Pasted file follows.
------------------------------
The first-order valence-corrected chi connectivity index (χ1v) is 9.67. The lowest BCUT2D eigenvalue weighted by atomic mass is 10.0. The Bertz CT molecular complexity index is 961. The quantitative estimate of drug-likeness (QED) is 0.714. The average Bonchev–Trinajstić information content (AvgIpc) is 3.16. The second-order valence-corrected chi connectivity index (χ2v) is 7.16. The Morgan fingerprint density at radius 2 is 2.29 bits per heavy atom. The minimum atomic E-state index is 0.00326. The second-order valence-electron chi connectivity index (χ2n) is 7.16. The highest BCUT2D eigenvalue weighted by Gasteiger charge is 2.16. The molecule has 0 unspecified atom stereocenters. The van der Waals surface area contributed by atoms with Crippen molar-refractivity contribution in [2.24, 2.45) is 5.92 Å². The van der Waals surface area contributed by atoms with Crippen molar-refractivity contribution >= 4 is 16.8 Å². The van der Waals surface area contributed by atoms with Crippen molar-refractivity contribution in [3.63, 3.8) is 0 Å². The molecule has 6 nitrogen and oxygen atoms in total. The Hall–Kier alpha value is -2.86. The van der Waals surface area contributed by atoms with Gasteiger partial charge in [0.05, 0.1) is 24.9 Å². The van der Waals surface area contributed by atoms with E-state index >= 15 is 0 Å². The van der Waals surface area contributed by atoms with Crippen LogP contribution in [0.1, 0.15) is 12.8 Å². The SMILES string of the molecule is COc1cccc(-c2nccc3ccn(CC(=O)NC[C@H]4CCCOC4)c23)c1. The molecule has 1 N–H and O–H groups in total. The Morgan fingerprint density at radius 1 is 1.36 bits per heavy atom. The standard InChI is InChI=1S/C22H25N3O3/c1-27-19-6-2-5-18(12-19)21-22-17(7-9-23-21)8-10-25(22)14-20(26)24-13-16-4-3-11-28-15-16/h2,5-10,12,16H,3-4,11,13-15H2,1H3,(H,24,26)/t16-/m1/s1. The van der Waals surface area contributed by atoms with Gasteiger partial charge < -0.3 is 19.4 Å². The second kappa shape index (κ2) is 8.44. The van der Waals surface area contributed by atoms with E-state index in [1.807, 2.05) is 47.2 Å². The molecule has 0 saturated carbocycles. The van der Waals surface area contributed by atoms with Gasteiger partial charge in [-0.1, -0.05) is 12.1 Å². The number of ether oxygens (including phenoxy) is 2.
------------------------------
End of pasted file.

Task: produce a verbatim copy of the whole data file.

The first-order valence-corrected chi connectivity index (χ1v) is 9.67. The lowest BCUT2D eigenvalue weighted by atomic mass is 10.0. The Bertz CT molecular complexity index is 961. The quantitative estimate of drug-likeness (QED) is 0.714. The average Bonchev–Trinajstić information content (AvgIpc) is 3.16. The second-order valence-corrected chi connectivity index (χ2v) is 7.16. The Morgan fingerprint density at radius 2 is 2.29 bits per heavy atom. The minimum atomic E-state index is 0.00326. The second-order valence-electron chi connectivity index (χ2n) is 7.16. The highest BCUT2D eigenvalue weighted by Gasteiger charge is 2.16. The molecule has 0 unspecified atom stereocenters. The van der Waals surface area contributed by atoms with Crippen molar-refractivity contribution in [2.24, 2.45) is 5.92 Å². The van der Waals surface area contributed by atoms with Crippen molar-refractivity contribution >= 4 is 16.8 Å². The van der Waals surface area contributed by atoms with Crippen molar-refractivity contribution in [3.63, 3.8) is 0 Å². The molecule has 6 nitrogen and oxygen atoms in total. The Hall–Kier alpha value is -2.86. The van der Waals surface area contributed by atoms with Gasteiger partial charge in [0.05, 0.1) is 24.9 Å². The van der Waals surface area contributed by atoms with E-state index >= 15 is 0 Å². The van der Waals surface area contributed by atoms with Crippen LogP contribution in [0.1, 0.15) is 12.8 Å². The SMILES string of the molecule is COc1cccc(-c2nccc3ccn(CC(=O)NC[C@H]4CCCOC4)c23)c1. The molecule has 1 N–H and O–H groups in total. The Morgan fingerprint density at radius 1 is 1.36 bits per heavy atom. The standard InChI is InChI=1S/C22H25N3O3/c1-27-19-6-2-5-18(12-19)21-22-17(7-9-23-21)8-10-25(22)14-20(26)24-13-16-4-3-11-28-15-16/h2,5-10,12,16H,3-4,11,13-15H2,1H3,(H,24,26)/t16-/m1/s1. The van der Waals surface area contributed by atoms with Gasteiger partial charge < -0.3 is 19.4 Å². The second kappa shape index (κ2) is 8.44. The van der Waals surface area contributed by atoms with E-state index in [1.807, 2.05) is 47.2 Å². The molecule has 0 saturated carbocycles. The van der Waals surface area contributed by atoms with Gasteiger partial charge in [-0.1, -0.05) is 12.1 Å². The number of ether oxygens (including phenoxy) is 2.